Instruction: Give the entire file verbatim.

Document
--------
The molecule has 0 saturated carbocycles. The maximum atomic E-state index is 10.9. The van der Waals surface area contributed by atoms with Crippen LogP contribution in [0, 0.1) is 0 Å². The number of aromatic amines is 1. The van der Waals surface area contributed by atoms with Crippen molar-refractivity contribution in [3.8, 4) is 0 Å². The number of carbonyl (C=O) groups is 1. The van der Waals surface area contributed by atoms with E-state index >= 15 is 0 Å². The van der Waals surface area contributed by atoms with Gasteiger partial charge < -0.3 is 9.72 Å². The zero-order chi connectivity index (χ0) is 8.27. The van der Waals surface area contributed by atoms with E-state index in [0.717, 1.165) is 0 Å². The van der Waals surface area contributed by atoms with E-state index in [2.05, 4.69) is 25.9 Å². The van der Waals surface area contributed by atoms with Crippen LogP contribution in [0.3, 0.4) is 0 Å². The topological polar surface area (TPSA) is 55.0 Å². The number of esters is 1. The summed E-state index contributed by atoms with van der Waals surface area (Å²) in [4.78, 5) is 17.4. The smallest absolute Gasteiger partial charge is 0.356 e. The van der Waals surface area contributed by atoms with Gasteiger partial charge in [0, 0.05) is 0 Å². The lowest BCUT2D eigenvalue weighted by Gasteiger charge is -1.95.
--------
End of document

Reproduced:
The molecule has 0 saturated carbocycles. The maximum atomic E-state index is 10.9. The van der Waals surface area contributed by atoms with Crippen LogP contribution in [0, 0.1) is 0 Å². The number of aromatic amines is 1. The van der Waals surface area contributed by atoms with Crippen molar-refractivity contribution in [3.8, 4) is 0 Å². The number of carbonyl (C=O) groups is 1. The van der Waals surface area contributed by atoms with E-state index >= 15 is 0 Å². The van der Waals surface area contributed by atoms with Gasteiger partial charge < -0.3 is 9.72 Å². The zero-order chi connectivity index (χ0) is 8.27. The van der Waals surface area contributed by atoms with E-state index in [0.717, 1.165) is 0 Å². The van der Waals surface area contributed by atoms with E-state index in [2.05, 4.69) is 25.9 Å². The van der Waals surface area contributed by atoms with Crippen LogP contribution in [0.3, 0.4) is 0 Å². The topological polar surface area (TPSA) is 55.0 Å². The number of esters is 1. The summed E-state index contributed by atoms with van der Waals surface area (Å²) in [4.78, 5) is 17.4. The smallest absolute Gasteiger partial charge is 0.356 e. The van der Waals surface area contributed by atoms with Gasteiger partial charge in [0, 0.05) is 0 Å². The lowest BCUT2D eigenvalue weighted by Gasteiger charge is -1.95.